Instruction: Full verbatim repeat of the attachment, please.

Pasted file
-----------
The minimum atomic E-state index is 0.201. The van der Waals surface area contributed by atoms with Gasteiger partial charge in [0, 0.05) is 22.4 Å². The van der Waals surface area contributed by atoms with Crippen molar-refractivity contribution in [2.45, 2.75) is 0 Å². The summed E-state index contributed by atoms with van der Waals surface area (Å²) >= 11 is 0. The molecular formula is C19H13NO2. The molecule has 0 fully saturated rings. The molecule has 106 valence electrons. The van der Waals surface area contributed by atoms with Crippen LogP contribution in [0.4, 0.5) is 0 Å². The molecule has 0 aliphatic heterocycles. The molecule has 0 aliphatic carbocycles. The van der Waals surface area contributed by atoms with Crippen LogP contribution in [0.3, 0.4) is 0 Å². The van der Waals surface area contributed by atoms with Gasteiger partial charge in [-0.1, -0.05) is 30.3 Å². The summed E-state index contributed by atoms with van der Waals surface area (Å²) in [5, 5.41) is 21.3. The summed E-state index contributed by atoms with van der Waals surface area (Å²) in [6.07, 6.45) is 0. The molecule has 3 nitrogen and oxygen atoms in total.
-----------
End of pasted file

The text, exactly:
The minimum atomic E-state index is 0.201. The van der Waals surface area contributed by atoms with Gasteiger partial charge in [0, 0.05) is 22.4 Å². The van der Waals surface area contributed by atoms with Crippen molar-refractivity contribution in [2.45, 2.75) is 0 Å². The summed E-state index contributed by atoms with van der Waals surface area (Å²) >= 11 is 0. The molecular formula is C19H13NO2. The molecule has 0 fully saturated rings. The molecule has 106 valence electrons. The van der Waals surface area contributed by atoms with Crippen LogP contribution in [0.4, 0.5) is 0 Å². The molecule has 0 aliphatic heterocycles. The molecule has 0 aliphatic carbocycles. The van der Waals surface area contributed by atoms with Crippen LogP contribution in [0.3, 0.4) is 0 Å². The van der Waals surface area contributed by atoms with Gasteiger partial charge in [-0.1, -0.05) is 30.3 Å². The summed E-state index contributed by atoms with van der Waals surface area (Å²) in [5, 5.41) is 21.3. The summed E-state index contributed by atoms with van der Waals surface area (Å²) in [6.07, 6.45) is 0. The molecule has 3 nitrogen and oxygen atoms in total.